“Do, or do not. There is no try.” Master Yoda
Oftentimes, workshops, webinars, training and certification programs are tries disguised as dos.
While I personally am largely skeptical of any workshop that involves “how to be X”, I think they are a great way to sample something you’re interested in. The danger is oversampling.
How many certifications does your mentor have? How about the person you most look up to? If the digital role models I have have any certifications they certainly do not advertise them. When I step back and think about it, my digital role models are practitioners who took the path of the autodidact.
Think about it. Who would you rather have as a business mentor: The entrepreneur who has had 14 failed business attempts and 1 current success, or the guy with an MBA in entrepreneurship who writes articles for HuffingtonPost? The doer or the student-talker? I’m taking the doer 100% of the time.
Jesus never got certified as a savior and man did the Jews hate him for it. But he did offer a way of getting to where you want to go. Just like Buddha.
And with Buddha in mind, it’s important to note that some workshops have our best interests in mind. When we are truly receiving tutelage from a teacher who embraces the role of a ferry, rather than a guru. Buddha, Jesus, and other guides are helping us cross a body of water to the promised land. The land of action.
Author’s note: I will absolutely go to a Tony Robbins immersive event in the future. It’s crack that lasts for weeks!
I’ve taken multiple certification programs for SCUBA diving and life coaching. In life coaching, I’ve met people who are obsessed with workshops: Workshops for happiness, toe reading, dating, dreaming, painting, reading and writing. Workshops are the spice of life. And. don’t get me wrong, there’s a lot that can be gleaned from workshops and they are a great way to get a taste for something.
And having experienced transformational training programs and workshops, I have come to realize the following:
Workshops are crack
Crack, from what I hear and see on the streets of Seattle, gets you high. I mean, high as fuck for a short period of time. Then you crash with nowhere to go but the stoop in front of Seattle Coffee Works where my boy Paul has to prod you or call the Police to get you to move.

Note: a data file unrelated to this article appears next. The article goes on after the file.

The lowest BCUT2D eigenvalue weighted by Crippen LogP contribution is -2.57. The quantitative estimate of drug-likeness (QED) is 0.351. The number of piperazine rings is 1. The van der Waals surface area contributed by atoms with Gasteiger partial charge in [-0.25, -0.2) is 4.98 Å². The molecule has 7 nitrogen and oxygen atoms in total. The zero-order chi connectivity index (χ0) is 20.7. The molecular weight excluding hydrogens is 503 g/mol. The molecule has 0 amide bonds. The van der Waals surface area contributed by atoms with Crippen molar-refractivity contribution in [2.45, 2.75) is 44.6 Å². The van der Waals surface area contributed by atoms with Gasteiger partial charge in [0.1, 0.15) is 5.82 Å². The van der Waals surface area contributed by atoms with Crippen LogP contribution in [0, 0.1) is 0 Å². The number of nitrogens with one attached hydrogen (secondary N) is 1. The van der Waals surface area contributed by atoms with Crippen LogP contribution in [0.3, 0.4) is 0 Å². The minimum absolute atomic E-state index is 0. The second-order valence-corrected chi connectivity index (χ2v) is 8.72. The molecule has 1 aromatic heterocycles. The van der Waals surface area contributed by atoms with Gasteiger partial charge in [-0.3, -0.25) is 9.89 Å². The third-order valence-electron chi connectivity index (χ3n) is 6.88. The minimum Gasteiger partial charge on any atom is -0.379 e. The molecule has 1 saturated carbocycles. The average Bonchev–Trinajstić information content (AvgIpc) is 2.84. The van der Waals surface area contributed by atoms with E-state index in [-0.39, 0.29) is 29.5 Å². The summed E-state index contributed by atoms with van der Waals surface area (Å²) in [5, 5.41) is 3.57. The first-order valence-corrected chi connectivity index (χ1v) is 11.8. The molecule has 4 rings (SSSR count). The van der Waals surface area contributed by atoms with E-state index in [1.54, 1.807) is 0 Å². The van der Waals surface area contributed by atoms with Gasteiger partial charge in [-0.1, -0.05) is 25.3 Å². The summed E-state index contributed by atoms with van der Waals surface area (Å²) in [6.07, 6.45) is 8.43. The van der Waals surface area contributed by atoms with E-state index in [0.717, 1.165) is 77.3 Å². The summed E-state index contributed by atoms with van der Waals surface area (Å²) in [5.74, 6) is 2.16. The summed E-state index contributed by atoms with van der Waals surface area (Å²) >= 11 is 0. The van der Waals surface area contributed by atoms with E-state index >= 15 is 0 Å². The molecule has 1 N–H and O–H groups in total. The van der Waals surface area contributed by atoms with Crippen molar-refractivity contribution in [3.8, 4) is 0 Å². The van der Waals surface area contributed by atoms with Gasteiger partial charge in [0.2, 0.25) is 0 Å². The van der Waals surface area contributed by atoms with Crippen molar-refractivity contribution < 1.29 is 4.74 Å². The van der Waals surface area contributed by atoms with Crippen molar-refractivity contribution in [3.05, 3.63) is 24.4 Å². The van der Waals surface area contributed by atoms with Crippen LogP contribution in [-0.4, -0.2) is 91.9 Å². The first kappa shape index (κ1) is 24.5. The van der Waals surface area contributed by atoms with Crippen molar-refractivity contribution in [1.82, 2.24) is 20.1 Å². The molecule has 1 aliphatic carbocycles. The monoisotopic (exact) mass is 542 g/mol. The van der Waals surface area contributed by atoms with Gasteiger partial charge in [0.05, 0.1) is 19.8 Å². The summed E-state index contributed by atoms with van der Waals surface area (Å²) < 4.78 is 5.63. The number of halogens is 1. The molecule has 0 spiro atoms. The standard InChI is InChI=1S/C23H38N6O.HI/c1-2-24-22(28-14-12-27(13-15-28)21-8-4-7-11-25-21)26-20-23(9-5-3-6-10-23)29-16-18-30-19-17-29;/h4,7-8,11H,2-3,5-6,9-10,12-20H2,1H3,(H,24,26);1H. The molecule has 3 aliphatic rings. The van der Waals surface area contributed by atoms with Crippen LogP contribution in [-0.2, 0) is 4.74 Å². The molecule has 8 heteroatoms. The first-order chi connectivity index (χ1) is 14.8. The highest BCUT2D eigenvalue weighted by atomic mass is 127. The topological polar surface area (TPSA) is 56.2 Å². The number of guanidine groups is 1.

Once you’re up the objective is to achieve that high again. Because crack was the producer of the high, the logical thing to do is to seek more crack.
Workshops function in the same way.
The best workshop will have zero returning customers. The best crack keeps customer returning for more.
In workshops you can experience the high of being in a procrastination pod. It’s the fulfilling illusion of completing your goals and dreams in a safe space where all is possible.
When the real world hits your dream and if it’s not backed by a strong purpose and an ability to eat shit through tough times, that dream ends up passed out again in front of Seattle Coffee Works.
Then it goes back to the dealer, em, workshop.
Break the Addiction: Crack vs DMT
Consider a psychedelic, like DMT or psilocybin. The first thing that these incredible drugs do is smash your illusions of bullshit.
Under the right conditions, people experience long term benefits that last a lifetime. Many people experience a knowing and come to terms with who they are.
Alcoholics, gluttons and addicts of many varieties see their addictions eliminated after one session.
Without actually taking a psychedelic, what is the equivalent? Because let’s be real, there are no shortcuts.
It’s doing. Action instantly eliminates analysis paralysis. Through action you eliminate the choices (data) that didn’t matter in the first place.
Acting on that thing that you are procrastinating – writing, reading, swimming, working out, getting fit, tan or laid- is the practical antidote.